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This month Singular Diligence covers Breeze-Eastern Corp (NYSEMKT:BZC) a manufacture of sophisticated engineered mission equipment for specialty aerospace and defense applications. BZC’s products are used to complete rescue operations and military insertion/extraction operations, move and transport cargo, and load weapons onto aircraft and ground-based launching systems. It’s an obscure, cheap stock in a duopoly. The extract below describes the company’s moat:

Breeze-Eastern has over 50% market share in helicopter rescue hoists. Outside of the former Soviet Union, it is part of a true duopoly with UTC Aerospace. Most customers believe they have only two choices for rescue hoists. They can either go with UTC or Breeze. It is important not to overstate the technical difficulties of this business. Breeze is a duopoly. And there are good reasons to believe it will stay a duopoly.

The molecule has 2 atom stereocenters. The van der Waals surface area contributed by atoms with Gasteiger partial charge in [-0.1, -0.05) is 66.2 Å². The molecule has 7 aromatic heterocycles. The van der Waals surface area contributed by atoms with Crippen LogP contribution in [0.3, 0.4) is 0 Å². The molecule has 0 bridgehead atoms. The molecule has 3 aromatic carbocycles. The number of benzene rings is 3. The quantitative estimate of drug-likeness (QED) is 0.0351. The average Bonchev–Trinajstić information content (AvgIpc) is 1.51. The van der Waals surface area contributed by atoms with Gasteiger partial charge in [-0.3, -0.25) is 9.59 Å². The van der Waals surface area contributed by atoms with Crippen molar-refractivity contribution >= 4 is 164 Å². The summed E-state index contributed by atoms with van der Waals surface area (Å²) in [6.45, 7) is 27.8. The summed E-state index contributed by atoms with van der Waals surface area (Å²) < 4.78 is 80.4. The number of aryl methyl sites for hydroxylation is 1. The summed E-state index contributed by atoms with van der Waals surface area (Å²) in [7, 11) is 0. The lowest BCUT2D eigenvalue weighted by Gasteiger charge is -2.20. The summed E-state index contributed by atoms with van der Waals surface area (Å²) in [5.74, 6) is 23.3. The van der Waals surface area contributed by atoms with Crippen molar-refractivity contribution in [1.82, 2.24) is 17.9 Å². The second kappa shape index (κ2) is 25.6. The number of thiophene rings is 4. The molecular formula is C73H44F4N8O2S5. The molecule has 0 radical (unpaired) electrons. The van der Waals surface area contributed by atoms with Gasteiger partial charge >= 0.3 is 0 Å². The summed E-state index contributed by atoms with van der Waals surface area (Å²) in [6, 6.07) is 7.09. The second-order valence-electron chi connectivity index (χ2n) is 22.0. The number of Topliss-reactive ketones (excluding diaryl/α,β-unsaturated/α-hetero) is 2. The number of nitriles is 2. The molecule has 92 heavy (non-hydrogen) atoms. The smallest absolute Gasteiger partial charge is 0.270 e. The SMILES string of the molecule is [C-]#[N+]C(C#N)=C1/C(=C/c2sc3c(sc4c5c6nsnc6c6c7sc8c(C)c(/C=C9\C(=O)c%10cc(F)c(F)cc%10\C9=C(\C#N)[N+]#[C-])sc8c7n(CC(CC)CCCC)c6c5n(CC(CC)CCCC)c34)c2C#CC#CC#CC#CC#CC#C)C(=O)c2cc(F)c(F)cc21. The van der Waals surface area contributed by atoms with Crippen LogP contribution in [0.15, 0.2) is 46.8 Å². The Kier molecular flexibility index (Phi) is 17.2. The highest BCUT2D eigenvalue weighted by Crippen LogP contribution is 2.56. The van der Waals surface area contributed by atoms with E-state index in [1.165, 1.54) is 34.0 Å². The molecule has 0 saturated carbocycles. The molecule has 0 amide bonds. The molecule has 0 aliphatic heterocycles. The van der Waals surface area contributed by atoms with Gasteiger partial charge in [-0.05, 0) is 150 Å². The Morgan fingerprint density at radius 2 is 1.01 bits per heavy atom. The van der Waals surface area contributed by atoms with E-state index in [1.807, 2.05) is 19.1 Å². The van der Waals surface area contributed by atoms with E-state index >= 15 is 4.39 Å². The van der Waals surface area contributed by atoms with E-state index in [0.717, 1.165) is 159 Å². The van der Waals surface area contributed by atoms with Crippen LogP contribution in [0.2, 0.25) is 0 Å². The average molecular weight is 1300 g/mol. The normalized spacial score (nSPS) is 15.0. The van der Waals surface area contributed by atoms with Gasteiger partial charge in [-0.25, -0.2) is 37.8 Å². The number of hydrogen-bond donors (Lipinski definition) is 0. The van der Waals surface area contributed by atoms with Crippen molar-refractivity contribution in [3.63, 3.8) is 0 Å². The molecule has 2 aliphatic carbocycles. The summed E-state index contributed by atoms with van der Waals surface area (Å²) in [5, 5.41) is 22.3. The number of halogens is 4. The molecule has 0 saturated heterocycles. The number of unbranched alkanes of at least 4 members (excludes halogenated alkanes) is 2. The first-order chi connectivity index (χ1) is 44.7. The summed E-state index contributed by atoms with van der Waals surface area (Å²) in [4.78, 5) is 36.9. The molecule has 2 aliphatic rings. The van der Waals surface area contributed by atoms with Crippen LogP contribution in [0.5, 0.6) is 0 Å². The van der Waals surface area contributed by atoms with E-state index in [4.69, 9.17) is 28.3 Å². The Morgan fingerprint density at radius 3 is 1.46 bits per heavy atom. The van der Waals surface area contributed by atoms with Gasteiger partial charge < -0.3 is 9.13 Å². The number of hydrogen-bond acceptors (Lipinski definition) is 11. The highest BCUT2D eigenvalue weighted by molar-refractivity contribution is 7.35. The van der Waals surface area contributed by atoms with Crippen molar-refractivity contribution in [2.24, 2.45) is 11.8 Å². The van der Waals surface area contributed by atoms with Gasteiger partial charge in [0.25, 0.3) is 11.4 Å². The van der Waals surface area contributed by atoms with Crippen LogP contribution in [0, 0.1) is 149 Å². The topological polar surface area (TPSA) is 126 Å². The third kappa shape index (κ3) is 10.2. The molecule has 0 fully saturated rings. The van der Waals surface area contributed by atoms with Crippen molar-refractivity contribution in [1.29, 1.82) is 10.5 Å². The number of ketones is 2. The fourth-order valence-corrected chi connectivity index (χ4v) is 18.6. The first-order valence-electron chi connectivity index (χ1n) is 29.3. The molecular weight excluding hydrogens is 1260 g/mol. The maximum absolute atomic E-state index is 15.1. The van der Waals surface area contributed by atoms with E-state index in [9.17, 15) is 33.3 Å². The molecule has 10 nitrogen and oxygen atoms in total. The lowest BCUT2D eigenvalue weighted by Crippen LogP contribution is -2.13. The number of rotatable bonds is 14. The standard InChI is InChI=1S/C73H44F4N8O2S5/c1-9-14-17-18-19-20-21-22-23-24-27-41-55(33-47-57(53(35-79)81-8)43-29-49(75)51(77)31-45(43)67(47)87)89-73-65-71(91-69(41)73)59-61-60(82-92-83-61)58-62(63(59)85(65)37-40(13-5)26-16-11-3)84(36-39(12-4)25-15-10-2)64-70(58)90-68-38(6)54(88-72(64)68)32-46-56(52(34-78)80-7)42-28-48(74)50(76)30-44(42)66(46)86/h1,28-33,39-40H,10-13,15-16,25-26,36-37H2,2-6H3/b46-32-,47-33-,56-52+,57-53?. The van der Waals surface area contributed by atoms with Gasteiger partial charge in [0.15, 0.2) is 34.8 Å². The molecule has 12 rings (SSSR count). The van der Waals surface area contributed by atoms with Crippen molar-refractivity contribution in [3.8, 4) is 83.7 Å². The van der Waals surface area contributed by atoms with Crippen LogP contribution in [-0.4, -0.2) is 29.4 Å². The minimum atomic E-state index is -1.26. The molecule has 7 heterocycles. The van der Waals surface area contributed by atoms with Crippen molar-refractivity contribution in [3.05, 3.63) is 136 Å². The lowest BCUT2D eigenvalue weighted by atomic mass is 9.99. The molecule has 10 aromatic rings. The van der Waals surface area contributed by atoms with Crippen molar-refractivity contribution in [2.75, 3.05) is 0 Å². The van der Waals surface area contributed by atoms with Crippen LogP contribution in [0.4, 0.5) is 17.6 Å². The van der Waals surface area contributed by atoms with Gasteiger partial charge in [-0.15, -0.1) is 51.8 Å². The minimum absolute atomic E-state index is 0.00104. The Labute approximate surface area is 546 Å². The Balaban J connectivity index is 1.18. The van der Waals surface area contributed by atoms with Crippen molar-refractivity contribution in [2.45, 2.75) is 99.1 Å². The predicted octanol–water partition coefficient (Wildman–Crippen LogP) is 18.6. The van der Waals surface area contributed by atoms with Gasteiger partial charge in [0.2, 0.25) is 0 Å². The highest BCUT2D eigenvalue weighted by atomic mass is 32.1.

But there are not serious technical obstacles to overcome to enter the rescue hoist business. In fact, it is possible to modify a helicopter designed to work with a Breeze rescue hoist so it can instead be equipped with a UTC rescue hoist.

There are many more helicopter models than rescue hoist models. There is no need to design a completely new rescue hoist model for each helicopter model. A former Breeze-Eastern engineer told us: “In general I would say rescue hoists though somewhat customizable for each airframe in general the overall design was consistent. As with any aerospace product there is some uniqueness per aircraft whether it is electrical or mechanical interface or some unique performance requirement. But Breeze has a great baseline hoist that was easily modified as needed for the application.”

Breeze’s experience in cargo winches is probably similar to what a new entrant in rescue hoists would face. Breeze had a high initial investment. After this initial investment was made, Breeze hoped to invest much less in engineering each subsequent cargo winch project it worked on because it would have a base to work from. Here is a quote from a 2011 earnings call: “… we are using the engineering work that we’ve done for those in our bidding on other programs—so trying to use derivatives off of that with much less engineering—incremental engineering investment or effort than we had to make to do the from scratch development on a couple of those cargo winches.”